I think I’ve been pretty reasonable in my responses to dangerous activities on this property, like the unleashed dog that attacked me last year. And years ago, when Ms. Buchman put out a newsletter requesting that tenants report outside hallway lights that need replacing, I did so. But to this day, the light I reported has yet to be fixed. Because Ms. Buchman has been understanding about my reduced circumstances up to this point, I’ve let a lot of things slide. Since I told her this would no longer be the case, I believe the Notice to Vacate is retaliatory in nature.

So, I don’t think I’m asking for anything unreasonable — maybe just a little compassion. And speaking of compassion, if you’d like to donate to my moving fund (which will get me out of your hair that much quicker), a nice friend of mine set up a GoFundMe site for this purpose, which you can find here:


I hope you had a nice Valentine’s Day, Mr. Morehead. I appreciate your time and consideration and I anxiously await your response.

Johnna Stahl
Albuquerque, New Mexico
(No phone)

copies to:

Kara Buchman, Community Manager
Vistas at Seven Bar Ranch Apts.
CORE Realty Holdings Management Inc.

Also posted at https://painkills2.wordpress.com/

Link for blog post inserted in contact form at:

Addition:  Error message found when trying to post link at CRHMI website:  “Not Found. The requested document was not found on this server. Web Server at crhmi.com”

In my search terms

“will medical marajuana hurt my unum disability claim”

No one really knows the answer to that question. I asked Unum for “all documentation which shows Unum’s position on medical cannabis.” But the corporation refused to respond. I would have to hire an attorney and file a lawsuit to have access to the documents I requested here:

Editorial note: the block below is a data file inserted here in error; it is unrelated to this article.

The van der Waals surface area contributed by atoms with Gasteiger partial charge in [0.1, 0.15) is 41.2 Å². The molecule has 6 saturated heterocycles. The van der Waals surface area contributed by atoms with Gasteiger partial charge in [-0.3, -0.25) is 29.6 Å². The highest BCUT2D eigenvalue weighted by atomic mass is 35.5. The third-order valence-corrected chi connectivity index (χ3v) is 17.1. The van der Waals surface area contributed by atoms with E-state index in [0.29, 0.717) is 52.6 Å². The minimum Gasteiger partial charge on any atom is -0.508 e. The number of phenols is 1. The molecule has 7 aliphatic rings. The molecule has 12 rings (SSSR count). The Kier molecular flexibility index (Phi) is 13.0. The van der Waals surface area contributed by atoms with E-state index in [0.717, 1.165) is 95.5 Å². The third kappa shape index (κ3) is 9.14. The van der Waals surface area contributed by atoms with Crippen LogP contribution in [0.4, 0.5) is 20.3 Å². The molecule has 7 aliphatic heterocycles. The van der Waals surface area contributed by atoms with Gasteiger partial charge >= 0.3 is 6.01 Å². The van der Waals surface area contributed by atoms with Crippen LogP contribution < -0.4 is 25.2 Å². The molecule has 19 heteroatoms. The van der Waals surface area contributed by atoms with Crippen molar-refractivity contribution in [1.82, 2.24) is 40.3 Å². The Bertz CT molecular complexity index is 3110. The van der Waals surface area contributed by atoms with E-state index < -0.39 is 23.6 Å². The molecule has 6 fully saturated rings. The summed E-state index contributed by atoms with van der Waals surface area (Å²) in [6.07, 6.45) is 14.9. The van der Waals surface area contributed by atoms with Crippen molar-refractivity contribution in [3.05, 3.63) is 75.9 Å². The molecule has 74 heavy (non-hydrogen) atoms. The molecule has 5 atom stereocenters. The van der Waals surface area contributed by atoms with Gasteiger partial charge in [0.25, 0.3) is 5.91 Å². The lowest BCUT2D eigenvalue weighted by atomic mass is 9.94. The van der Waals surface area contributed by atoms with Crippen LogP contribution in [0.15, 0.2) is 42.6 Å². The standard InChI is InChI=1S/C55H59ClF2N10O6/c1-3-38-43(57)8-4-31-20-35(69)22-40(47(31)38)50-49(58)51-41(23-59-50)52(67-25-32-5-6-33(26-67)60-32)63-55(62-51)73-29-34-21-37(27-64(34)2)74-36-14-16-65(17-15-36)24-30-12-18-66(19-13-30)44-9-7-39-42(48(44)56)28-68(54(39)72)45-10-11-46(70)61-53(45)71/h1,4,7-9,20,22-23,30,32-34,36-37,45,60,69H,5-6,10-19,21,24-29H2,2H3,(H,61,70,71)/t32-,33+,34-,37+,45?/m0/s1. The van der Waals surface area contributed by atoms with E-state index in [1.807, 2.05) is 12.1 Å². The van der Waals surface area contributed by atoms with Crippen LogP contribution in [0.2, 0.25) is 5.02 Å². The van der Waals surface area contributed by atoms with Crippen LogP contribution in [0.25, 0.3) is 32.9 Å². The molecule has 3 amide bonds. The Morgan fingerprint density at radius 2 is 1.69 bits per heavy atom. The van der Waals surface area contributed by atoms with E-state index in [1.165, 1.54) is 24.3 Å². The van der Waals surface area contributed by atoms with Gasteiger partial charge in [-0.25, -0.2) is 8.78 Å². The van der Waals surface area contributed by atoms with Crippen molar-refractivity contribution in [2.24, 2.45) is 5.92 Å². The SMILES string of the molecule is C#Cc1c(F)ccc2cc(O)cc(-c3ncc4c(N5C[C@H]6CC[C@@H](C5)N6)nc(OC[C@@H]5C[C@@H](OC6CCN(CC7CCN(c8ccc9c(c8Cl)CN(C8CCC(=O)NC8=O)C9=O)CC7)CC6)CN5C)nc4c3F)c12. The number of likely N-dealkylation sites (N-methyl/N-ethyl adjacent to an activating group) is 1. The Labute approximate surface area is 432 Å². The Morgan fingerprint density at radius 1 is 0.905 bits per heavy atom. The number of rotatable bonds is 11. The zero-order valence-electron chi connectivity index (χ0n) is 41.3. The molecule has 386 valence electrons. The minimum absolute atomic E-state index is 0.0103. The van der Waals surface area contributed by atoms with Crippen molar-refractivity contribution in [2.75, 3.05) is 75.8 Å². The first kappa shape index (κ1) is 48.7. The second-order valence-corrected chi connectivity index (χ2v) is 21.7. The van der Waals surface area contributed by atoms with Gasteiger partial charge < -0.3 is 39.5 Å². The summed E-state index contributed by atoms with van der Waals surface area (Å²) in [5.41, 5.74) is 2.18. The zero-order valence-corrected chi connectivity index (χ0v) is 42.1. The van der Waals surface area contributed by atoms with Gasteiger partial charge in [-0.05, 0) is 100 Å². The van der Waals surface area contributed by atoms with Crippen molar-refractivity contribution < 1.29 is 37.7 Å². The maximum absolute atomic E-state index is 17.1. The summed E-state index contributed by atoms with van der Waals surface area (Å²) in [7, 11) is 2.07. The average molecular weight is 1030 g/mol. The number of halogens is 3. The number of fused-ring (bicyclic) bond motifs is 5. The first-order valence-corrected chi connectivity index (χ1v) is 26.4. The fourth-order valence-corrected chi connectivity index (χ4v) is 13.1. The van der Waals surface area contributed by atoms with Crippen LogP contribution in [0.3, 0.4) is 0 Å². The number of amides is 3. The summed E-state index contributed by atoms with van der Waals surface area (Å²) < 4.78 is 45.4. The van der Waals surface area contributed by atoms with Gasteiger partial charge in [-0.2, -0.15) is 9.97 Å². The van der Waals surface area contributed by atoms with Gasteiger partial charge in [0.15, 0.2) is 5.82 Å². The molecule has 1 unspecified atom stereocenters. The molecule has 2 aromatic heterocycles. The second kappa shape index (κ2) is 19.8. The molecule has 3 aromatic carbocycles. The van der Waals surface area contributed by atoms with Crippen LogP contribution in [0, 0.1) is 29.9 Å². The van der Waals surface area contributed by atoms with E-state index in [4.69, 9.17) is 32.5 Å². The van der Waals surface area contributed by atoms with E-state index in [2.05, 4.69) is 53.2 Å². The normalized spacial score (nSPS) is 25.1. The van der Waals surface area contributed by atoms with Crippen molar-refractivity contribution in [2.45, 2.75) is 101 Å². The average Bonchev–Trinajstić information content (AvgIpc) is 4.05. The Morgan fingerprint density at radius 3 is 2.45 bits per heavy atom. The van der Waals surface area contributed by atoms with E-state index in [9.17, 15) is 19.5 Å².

However, if I had to guess, I would say that, considering the effort Unum expends to deny benefits, it would definitely use your treatment choice against you —  not that they would ever reveal that information. But since Unum requires medical updates, you have no choice but to tell them. Unum has access to all of your medical information, so if you want to keep your marijuana use a secret, just don’t tell anybody (including your doctor).

Problem is, how are you treating your medical condition? Without proof in your medical file that you’re being treated by a doctor, insurance companies will question if you are really disabled. So, keep seeing your doctor if you can afford to, just tell him or her about all the other treatments you’re using, leaving out the use of cannabis.

The Blame Game

How did I get here? Shall we play the blame game?

I guess I would start with blaming 5 years of competitive gymnastics — a sport that taught me a lot, while punishing my body.


I blame the medical industry and insurance companies for their ignorance about conditions like TMJ and chronic pain.

I blame 401(k)s, which take more money than they give. And I blame Unum, a corporation that terminated my long term disability benefits just because it can.

I blame politicians for their inability to understand every side of each issue, pleasing some people, while torturing others. I blame them for making laws that favor the rich, while punishing the poor (a shout out to ERISA).

I blame the State of Texas for only offering me prescription medications to treat pain, while outlawing cannabis. (I think the state should have paid for my move to New Mexico.)

I blame those who see disabilities as a quirk of nature, easily conquered by those who are suffering, instead of medical conditions that require treatment.

But most of all, I blame the drug war, because without it, I’m sure that a lot of these problems would not have brought me here — where I am today, in February of 2016.